There is a tension between (1) interpreting proper class talk in set theory as talk about first-order formulas and satisfaction; and (2) taking it to be an interesting and non-trivial result that there is no (non-trivial) elementary embedding from V into V and/or taking it to be an open question whether there can be such an e.e. in the absence of choice. Basically, there is a very simple proof that there can be no definable e.e. from V into V (see Suzuki (1999)).
This tension was recently highlighted by Hamkins, Kirmayer, and Perlmutter (2012) (and pointed out here and here). There, the resolution was to give up on (1), since accepting it "does not convey the full power of the [Kunen's] theorem" (p. 1873). But this is perhaps the only place I've seen this issue addressed. For instance, Kanamori seems to hold both (1) and (2) in The Higher Infinite: "By “class” in the ZFC context is meant definable class,... $x \in M$ is merely [a] facon de parler" (p. 33); and "[t]he following unresolved question [i.e. whether there could be an e.e. from V into V in the absence of choice] is therefore of foundational interest" (p. 324).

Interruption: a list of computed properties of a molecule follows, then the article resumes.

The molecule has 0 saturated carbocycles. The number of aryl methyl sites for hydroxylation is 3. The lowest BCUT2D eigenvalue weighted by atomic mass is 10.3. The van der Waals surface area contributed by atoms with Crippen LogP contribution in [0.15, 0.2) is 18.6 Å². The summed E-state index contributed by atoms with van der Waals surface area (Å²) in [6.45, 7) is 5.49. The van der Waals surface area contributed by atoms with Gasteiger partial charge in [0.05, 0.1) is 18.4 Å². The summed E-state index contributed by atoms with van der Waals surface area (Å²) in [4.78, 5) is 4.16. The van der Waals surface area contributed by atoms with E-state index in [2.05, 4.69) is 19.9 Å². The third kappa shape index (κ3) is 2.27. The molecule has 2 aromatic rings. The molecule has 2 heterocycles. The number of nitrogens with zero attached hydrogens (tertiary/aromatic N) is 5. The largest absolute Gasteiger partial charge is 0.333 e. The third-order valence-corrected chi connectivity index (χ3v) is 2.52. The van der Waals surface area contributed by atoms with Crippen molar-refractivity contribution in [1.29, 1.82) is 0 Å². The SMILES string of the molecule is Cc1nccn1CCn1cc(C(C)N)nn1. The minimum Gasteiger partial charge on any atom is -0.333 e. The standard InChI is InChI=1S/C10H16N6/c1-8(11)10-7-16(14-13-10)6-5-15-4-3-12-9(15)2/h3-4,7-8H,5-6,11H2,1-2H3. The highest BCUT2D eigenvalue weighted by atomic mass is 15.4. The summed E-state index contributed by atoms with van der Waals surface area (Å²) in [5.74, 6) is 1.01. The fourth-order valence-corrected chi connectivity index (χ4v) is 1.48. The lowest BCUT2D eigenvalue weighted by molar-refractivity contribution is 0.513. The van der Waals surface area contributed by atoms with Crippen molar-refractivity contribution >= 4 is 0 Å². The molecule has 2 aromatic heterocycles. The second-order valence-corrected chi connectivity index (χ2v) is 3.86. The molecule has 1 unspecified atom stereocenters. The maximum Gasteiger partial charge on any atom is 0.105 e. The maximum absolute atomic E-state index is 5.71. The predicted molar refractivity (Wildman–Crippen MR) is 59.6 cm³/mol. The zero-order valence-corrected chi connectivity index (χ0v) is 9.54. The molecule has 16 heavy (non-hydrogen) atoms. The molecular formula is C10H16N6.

My question is: how do other set theorists prefer to resolve this tension?
Hamkins, J., Kirmayer, G., Perlmutter, N. (2012) ``Generalizations of the Kunen inconsistency". Annals of Pure and Applied Logic, 163, 1872–1890.
Suzuki, A. (1999) No elementary embedding from V into V is definable from parameters. Journal of Symbolic Logic 64, 1591-1594.